The FDA has given accelerated approval to blinatumomab (Blincyto) for the treatment of pediatric and adolescent patients with Philadelphia chromosome-negative (Ph-) relapsed or refractory B-cell precursor acute lymphoblastic leukemia (ALL).
Blincyto is a CD19 antibody that binds specifically to CD19 expressed on the surface of cells of B-lineage origin and CD3 expressed on the surface of T cells.
In December 2014, Blincyto was given accelerated approval for adults with (Ph-) relapsed or refractory B-cell precursor ALL.
Complete Remission Outcome Measure Met
The approval of the anti-CD19 immunotherapy in children was based on data from a single-arm phase I/II trial, known as Study 205, which met its primary phase II endpoint of complete remission (CR) within the first 2 cycles of blinatumomab.
The multicenter, dose-finding, efficacy trial included 93 patients aged <18 years with Ph- B-cell precursor ALL who were refractory, had relapsed at least twice, or relapsed after an allogeneic hematopoietic stem cell transplantation (HSCT).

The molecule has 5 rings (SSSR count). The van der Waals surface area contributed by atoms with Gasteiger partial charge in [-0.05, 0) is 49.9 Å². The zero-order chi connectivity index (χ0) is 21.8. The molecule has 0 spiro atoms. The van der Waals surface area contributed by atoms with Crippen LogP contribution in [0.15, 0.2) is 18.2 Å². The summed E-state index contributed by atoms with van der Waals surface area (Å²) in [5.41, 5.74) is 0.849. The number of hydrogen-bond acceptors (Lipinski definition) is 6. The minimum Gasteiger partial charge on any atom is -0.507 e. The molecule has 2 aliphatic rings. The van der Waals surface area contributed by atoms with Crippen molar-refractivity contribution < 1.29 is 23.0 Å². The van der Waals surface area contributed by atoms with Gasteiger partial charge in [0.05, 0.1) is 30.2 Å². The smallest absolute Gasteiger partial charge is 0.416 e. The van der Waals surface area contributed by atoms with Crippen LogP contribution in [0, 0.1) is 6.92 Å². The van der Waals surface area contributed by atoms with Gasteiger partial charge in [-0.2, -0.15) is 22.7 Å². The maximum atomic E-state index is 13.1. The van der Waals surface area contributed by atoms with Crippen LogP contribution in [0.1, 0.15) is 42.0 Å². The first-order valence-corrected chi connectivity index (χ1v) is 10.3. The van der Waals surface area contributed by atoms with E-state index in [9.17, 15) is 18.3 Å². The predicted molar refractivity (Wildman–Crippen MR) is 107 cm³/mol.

Details of the efficacy and safety data are limited but in the drug’s prescribing information, it is noted that in patients weighing less than 45kg, the most common serious adverse reactions (≥ 2%) included pyrexia, febrile neutropenia, cytokine release syndrome, convulsion, device-related infection, hypoxia, sepsis, and overdose. Adverse reactions of Grade 3 or higher were reported in 88% of patients. Discontinuation of therapy due to adverse reactions occurred in 5% of patients treated with Blincyto. Adverse reactions that led to discontinuation of treatment were CRS and fungal infection. 13 Three patients experienced a fatal adverse event within 30 days of the last dose of Blincyto (2 infection and 1 multi-organ failure after undergoing subsequent HSCT).
The accelerated approval means the drug is available due to the power of the phase II data but the maker of the drug (Amgen) must provide additional data from a pivotal study to keep its approval status. The drug was also granted breakthrough therapy, priority review and orphan drug designations by FDA.